"Tiger Woods and J.J. Henry led the non-foreign legions through the desert at the match play. We shot this on Sepia-toned Polaroid film with a Crown Graphic 4 x 5 camera that was made in the late 1950s. The camera and film are quite bulky and very tricky to haul around a sporting event. I only get one frame of each scene I work on, so it takes planning. Once the image is shot, we must take care of the Polaroid print to keep it free from scratches and dust until it reaches the office in New York to be scanned. It's an old-fashioned way of working, and it adds a nostalgic look to a modern scene with a slightly different perspective from the modern-day 35mm lenses."
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"I'm no horticulturist, so I don't know the name of this cactus I saw at Dove Mountain during the WGC-Accenture Match play, but it was mocking pros who strayed from the fairway."
11 of 15 Robert Beck/SI
"This image is also from the AT&T National Pro-Am. Carlos Franco is proving that Tour players are human, which makes some of us feel better. I don't think he was too happy about having to play his second shot on the par-3 2nd hole from the bridge left and short of the green."
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"The Poppy Hills course in Monterey is a great course to shoot. It is one of the three courses that round out the AT&T National Pro-Am every year. There is always a cold day, a rainy day and at least one sunny day during this Tour stop. The field may not be as loaded with stars as some tournaments, but you can't beat the scenery. Maybe Jeff Sluman didn't think so — he was in a bit of trouble here on the 12th hole. There were so many trees between him and the 12th green that he punched out to the 13th fairway before playing back to the 12th!"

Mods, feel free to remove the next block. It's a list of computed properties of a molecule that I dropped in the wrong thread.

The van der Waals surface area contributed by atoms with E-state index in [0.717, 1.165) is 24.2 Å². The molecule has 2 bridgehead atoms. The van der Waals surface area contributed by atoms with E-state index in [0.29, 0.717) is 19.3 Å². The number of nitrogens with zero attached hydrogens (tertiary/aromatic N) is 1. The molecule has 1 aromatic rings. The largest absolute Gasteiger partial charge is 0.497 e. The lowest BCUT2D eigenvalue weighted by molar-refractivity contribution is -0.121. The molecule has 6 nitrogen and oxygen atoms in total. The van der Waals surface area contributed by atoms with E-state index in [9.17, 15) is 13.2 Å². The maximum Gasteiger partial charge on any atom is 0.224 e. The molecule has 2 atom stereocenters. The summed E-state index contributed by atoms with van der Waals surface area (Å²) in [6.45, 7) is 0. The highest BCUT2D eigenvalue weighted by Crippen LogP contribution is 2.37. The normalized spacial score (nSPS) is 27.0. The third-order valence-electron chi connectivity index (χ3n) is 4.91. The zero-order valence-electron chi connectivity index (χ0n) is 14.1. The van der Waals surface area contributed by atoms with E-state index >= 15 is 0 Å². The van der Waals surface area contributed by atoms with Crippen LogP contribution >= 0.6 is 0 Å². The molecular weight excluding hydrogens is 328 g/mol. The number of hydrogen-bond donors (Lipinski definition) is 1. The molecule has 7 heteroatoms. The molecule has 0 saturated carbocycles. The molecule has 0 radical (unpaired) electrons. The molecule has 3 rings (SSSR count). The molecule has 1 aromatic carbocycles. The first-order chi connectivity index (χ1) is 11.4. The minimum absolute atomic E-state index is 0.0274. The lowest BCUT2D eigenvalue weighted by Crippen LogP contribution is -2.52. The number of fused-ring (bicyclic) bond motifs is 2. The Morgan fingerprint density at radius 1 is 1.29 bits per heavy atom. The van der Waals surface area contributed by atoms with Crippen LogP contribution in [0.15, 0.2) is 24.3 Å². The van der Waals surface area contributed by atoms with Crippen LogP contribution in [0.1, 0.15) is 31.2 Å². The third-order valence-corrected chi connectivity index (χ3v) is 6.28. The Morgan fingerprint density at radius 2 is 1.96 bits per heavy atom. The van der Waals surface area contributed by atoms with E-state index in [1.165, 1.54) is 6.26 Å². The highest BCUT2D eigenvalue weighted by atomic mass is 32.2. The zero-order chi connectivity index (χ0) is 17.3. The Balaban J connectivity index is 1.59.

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"Some people get tired of Bill Murray's antics. Not me. I could shoot him 365 days a year. He's funny and he wears his game on his sleeve. We followed him for three days at the AT&T Pebble Beach National Pro-Am, and I could print a book of the great pictures we made over those 54 holes. This birdie attempt —yes, really— at the 9th at Poppy Hills lipped out, and any number of lines from Caddyshack could easily be inserted in this caption. You know you are laughing to yourself right now. So is Bill."
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"Here is an image that evokes those of yesteryear. And not just because it is in black and white. Tiger's form-fitting shirt highlights his torso and biceps just like those old tighties Arnie, Jack and Gary blew away the ladies with. Subtly macho. The power stroke is emphasized by the blur of his clubhead. The tiny bit of sunlight through the trees behind him details the muscles in his arms. Again, a very classic pose from a very modern champion."
15 of 15 Robert Beck/SI
"This 'portrait' was made for a GOLF Magazine story. Will was going to play a charity event with his college frat brothers near Los Angeles, and we were there to shoot a pre-match portrait. Not many golfers can mix Bermuda shorts with stylin' Pumas, dark socks and a Swedish national soccer team warm-up. He is a very funny man. 'I gotta have more cowbell, baby!' "